Back in a prior life, I used to work in credit risk management, where we would analyze and implement account management strategies on loan portfolios that were billions of dollars in size. It's not as exciting as it sounds, since managing a big bunch of loans would be similar to driving a big 18 wheeler, vs. trading at a hedge fund which would be like driving a Ferrari.
Through dealing with the analysis of large numbers, I learned that it's not necessarily the absolute value that's important. Instead, many of the metrics for comparison were based on basis points or percentages. So as I began down this journey of learning to trade, I wanted to make sure I kept the proper perspective on my progress, and to also find a way to minimize my overall personal financial risk.
Primary way I measure performance
First, I knew the absolute dollar amounts that I would be trading would be considered random daily P&L noise for experienced traders. So I wanted to measure my key performances, such as P&L and risk size, by basis points of my portfolio or the R-Multiple. I find this to be the purest way to measure your performance, especially if your portfolio is small. This way, as I scale up in size, it's not whether I'm betting $50 or $5000 per trade, it's just the same 'ole 50 (or whatever) basis points of my portfolio.
Yes, I do admit, for all the work I do, when I look at the absolute dollars I make or lose, it sure doesn't seem like much. But measuring your performance based on percentages helps to keep a better perspective on how you're truly doing.
You'll likely wreck the car (or your account)...
Second, I wanted to make sure that I'm not putting too much money on the line as I learn. When a teenager is just learning to drive, there's a good possibility that they're going to get into an accident and wreck the car. So even if you could, responsible parents just don't go out and buy a Ferrari for their child's first car!
Although I could open up an account significantly larger, it just would not be financially responsible. I know from past experiences that I will initially lose money. So my intention is to minimize the absolute dollar size of my account, so that I can use the $25k minimum pattern day traders requirement as my backstop to force a time-out. This is similar to how you would get locked out of your account at a prop trading firm after you exceed a certain loss for the day.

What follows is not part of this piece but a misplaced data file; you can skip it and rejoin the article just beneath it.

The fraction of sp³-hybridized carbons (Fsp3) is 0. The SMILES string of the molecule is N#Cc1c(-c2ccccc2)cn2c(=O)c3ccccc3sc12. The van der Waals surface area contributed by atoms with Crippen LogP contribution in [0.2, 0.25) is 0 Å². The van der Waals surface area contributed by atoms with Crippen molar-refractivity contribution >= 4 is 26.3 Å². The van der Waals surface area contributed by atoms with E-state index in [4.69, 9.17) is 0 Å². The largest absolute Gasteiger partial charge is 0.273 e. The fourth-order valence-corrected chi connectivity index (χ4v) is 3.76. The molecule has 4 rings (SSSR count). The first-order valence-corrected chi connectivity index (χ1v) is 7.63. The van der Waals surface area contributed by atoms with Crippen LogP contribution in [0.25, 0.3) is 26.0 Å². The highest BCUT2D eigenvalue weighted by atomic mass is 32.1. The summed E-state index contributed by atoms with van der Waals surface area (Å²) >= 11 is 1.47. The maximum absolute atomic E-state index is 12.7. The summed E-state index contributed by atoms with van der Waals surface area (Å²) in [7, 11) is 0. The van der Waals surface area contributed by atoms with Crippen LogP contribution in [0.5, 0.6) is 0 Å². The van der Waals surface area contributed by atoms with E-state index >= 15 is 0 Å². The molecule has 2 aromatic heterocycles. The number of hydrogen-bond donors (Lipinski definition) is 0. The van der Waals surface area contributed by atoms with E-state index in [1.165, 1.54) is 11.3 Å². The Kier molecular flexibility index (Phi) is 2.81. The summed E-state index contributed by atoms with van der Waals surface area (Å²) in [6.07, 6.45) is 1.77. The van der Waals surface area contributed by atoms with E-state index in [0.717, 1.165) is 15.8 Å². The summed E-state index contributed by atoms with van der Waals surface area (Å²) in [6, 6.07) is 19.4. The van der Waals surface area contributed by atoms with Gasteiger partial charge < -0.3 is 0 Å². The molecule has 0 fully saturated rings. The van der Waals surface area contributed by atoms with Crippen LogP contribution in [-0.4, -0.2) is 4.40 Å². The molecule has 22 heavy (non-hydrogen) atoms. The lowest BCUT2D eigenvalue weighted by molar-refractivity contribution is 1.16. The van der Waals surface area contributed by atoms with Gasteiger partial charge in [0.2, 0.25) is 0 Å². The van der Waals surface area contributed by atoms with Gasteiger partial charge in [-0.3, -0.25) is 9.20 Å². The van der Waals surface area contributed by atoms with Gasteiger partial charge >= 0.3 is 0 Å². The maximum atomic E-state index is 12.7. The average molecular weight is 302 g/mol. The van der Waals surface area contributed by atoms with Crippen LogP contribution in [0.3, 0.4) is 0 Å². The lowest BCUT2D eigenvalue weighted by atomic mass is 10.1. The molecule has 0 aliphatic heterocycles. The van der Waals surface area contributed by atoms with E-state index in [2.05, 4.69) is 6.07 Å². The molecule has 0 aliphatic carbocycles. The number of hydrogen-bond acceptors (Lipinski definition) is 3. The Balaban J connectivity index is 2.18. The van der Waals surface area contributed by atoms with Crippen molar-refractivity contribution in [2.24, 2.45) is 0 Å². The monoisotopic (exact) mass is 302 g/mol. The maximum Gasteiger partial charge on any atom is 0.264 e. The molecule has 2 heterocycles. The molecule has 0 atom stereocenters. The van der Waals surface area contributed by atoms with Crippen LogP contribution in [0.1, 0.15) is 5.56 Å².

So what now?
After such a volatile day yesterday where I was very lucky to end the day slightly profitable, I was hoping to take it a lot more easy and be much more focused today. But I learned quickly that trading with a lack of sleep can be very hazardous to your trading P&L. That's no excuse for my lack of discipline. I wasn't so lucky today with a SODA trade to bail me out. I exceeded my $25k backstop oh so slightly, so now it's time to take a break, spend extra time evaluating what I did wrong, dust off, and refocus on my goals.
In the meantime, I'll take the humiliating and embarrassing action of sending a little more money to unlock my account. Nope, I admit, this isn't the first time I've had to do this in the past 4 months. I also admit, it's not like I really blew up my account, but it sure does feel like that to me. However, this is the first time I'm telling the world of the shame and disappointment I feel. This will motivate me to do better. On the bright side, I look forward to the days when I'll be withdrawing money from my account on a regular basis.